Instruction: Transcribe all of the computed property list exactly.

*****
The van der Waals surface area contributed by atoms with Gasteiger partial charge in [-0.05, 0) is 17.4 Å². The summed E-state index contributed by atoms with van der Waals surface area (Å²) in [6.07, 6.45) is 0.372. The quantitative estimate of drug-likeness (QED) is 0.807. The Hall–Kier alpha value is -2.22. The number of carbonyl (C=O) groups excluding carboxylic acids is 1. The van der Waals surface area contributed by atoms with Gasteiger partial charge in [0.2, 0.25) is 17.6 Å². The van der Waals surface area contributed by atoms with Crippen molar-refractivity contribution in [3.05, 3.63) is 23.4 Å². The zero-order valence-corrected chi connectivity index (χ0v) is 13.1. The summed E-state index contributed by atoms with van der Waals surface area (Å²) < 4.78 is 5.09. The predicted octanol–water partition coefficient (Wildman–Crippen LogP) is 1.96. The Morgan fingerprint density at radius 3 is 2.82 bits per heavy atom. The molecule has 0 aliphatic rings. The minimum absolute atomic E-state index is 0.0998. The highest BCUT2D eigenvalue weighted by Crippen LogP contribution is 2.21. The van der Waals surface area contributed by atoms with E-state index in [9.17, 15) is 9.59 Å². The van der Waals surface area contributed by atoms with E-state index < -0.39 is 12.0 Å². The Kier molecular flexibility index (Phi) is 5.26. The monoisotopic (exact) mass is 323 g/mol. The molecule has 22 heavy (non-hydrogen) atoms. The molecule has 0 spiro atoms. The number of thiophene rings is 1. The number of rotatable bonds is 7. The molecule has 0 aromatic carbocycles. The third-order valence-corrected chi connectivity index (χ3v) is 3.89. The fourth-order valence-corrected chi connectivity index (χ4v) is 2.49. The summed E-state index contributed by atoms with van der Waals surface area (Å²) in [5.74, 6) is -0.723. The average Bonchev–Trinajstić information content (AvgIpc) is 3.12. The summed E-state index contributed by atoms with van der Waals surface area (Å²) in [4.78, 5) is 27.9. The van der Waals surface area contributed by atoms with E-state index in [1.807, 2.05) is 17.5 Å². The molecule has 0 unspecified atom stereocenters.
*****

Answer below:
The van der Waals surface area contributed by atoms with Gasteiger partial charge in [-0.05, 0) is 17.4 Å². The summed E-state index contributed by atoms with van der Waals surface area (Å²) in [6.07, 6.45) is 0.372. The quantitative estimate of drug-likeness (QED) is 0.807. The Hall–Kier alpha value is -2.22. The number of carbonyl (C=O) groups excluding carboxylic acids is 1. The van der Waals surface area contributed by atoms with Gasteiger partial charge in [0.2, 0.25) is 17.6 Å². The van der Waals surface area contributed by atoms with Crippen molar-refractivity contribution in [3.05, 3.63) is 23.4 Å². The zero-order valence-corrected chi connectivity index (χ0v) is 13.1. The summed E-state index contributed by atoms with van der Waals surface area (Å²) < 4.78 is 5.09. The predicted octanol–water partition coefficient (Wildman–Crippen LogP) is 1.96. The Morgan fingerprint density at radius 3 is 2.82 bits per heavy atom. The molecule has 0 aliphatic rings. The minimum absolute atomic E-state index is 0.0998. The highest BCUT2D eigenvalue weighted by Crippen LogP contribution is 2.21. The van der Waals surface area contributed by atoms with E-state index in [9.17, 15) is 9.59 Å². The van der Waals surface area contributed by atoms with E-state index < -0.39 is 12.0 Å². The Kier molecular flexibility index (Phi) is 5.26. The monoisotopic (exact) mass is 323 g/mol. The molecule has 22 heavy (non-hydrogen) atoms. The molecule has 0 spiro atoms. The number of thiophene rings is 1. The number of rotatable bonds is 7. The molecule has 0 aromatic carbocycles. The third-order valence-corrected chi connectivity index (χ3v) is 3.89. The fourth-order valence-corrected chi connectivity index (χ4v) is 2.49. The summed E-state index contributed by atoms with van der Waals surface area (Å²) in [5.74, 6) is -0.723. The average Bonchev–Trinajstić information content (AvgIpc) is 3.12. The summed E-state index contributed by atoms with van der Waals surface area (Å²) in [4.78, 5) is 27.9. The van der Waals surface area contributed by atoms with E-state index in [1.807, 2.05) is 17.5 Å². The molecule has 0 unspecified atom stereocenters.